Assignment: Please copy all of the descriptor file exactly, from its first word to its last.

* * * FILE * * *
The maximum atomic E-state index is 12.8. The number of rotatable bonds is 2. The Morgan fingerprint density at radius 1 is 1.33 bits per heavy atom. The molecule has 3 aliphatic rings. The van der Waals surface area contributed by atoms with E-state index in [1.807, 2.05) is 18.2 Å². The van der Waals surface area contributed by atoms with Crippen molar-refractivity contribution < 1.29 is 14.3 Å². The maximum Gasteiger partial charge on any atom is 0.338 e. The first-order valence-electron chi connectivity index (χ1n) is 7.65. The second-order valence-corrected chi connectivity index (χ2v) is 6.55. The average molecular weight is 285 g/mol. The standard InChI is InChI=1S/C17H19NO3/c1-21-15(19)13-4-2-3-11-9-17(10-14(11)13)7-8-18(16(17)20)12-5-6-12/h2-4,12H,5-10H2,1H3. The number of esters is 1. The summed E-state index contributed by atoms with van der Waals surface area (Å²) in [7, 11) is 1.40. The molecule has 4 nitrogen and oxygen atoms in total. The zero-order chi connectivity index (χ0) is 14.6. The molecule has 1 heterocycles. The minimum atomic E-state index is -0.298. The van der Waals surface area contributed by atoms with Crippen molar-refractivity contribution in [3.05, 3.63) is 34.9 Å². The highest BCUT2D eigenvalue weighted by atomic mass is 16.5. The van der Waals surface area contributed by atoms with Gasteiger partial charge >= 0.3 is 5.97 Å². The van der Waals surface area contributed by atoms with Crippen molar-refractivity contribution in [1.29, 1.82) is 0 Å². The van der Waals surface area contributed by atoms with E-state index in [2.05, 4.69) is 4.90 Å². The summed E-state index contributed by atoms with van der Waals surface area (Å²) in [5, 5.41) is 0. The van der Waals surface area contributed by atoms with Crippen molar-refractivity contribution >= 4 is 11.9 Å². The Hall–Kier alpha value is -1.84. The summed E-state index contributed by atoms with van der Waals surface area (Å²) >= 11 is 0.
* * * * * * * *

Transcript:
The maximum atomic E-state index is 12.8. The number of rotatable bonds is 2. The Morgan fingerprint density at radius 1 is 1.33 bits per heavy atom. The molecule has 3 aliphatic rings. The van der Waals surface area contributed by atoms with E-state index in [1.807, 2.05) is 18.2 Å². The van der Waals surface area contributed by atoms with Crippen molar-refractivity contribution < 1.29 is 14.3 Å². The maximum Gasteiger partial charge on any atom is 0.338 e. The first-order valence-electron chi connectivity index (χ1n) is 7.65. The second-order valence-corrected chi connectivity index (χ2v) is 6.55. The average molecular weight is 285 g/mol. The standard InChI is InChI=1S/C17H19NO3/c1-21-15(19)13-4-2-3-11-9-17(10-14(11)13)7-8-18(16(17)20)12-5-6-12/h2-4,12H,5-10H2,1H3. The number of esters is 1. The summed E-state index contributed by atoms with van der Waals surface area (Å²) in [7, 11) is 1.40. The molecule has 4 nitrogen and oxygen atoms in total. The zero-order chi connectivity index (χ0) is 14.6. The molecule has 1 heterocycles. The minimum atomic E-state index is -0.298. The van der Waals surface area contributed by atoms with Crippen molar-refractivity contribution in [3.05, 3.63) is 34.9 Å². The highest BCUT2D eigenvalue weighted by atomic mass is 16.5. The van der Waals surface area contributed by atoms with Gasteiger partial charge >= 0.3 is 5.97 Å². The van der Waals surface area contributed by atoms with Crippen molar-refractivity contribution in [1.29, 1.82) is 0 Å². The van der Waals surface area contributed by atoms with E-state index in [2.05, 4.69) is 4.90 Å². The summed E-state index contributed by atoms with van der Waals surface area (Å²) in [5, 5.41) is 0. The van der Waals surface area contributed by atoms with Crippen molar-refractivity contribution >= 4 is 11.9 Å². The Hall–Kier alpha value is -1.84. The summed E-state index contributed by atoms with van der Waals surface area (Å²) >= 11 is 0.